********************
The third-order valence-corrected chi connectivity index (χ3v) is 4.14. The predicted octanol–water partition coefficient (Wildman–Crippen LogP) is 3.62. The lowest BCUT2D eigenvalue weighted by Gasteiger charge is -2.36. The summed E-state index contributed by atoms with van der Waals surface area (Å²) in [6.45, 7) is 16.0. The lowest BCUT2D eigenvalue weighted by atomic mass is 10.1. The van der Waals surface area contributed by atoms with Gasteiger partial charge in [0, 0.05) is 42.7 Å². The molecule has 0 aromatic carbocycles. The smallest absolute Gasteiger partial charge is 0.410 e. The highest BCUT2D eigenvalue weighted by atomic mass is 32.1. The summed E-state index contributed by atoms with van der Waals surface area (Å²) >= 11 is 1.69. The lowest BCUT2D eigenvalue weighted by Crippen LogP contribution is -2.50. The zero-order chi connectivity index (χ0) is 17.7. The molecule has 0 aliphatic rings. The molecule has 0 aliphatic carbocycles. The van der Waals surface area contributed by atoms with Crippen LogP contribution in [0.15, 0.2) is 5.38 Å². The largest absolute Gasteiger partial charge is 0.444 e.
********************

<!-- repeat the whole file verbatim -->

The third-order valence-corrected chi connectivity index (χ3v) is 4.14. The predicted octanol–water partition coefficient (Wildman–Crippen LogP) is 3.62. The lowest BCUT2D eigenvalue weighted by Gasteiger charge is -2.36. The summed E-state index contributed by atoms with van der Waals surface area (Å²) in [6.45, 7) is 16.0. The lowest BCUT2D eigenvalue weighted by atomic mass is 10.1. The van der Waals surface area contributed by atoms with Gasteiger partial charge in [0, 0.05) is 42.7 Å². The molecule has 0 aromatic carbocycles. The smallest absolute Gasteiger partial charge is 0.410 e. The highest BCUT2D eigenvalue weighted by atomic mass is 32.1. The summed E-state index contributed by atoms with van der Waals surface area (Å²) >= 11 is 1.69. The lowest BCUT2D eigenvalue weighted by Crippen LogP contribution is -2.50. The zero-order chi connectivity index (χ0) is 17.7. The molecule has 0 aliphatic rings. The molecule has 0 aliphatic carbocycles. The van der Waals surface area contributed by atoms with Crippen LogP contribution in [0.15, 0.2) is 5.38 Å². The largest absolute Gasteiger partial charge is 0.444 e.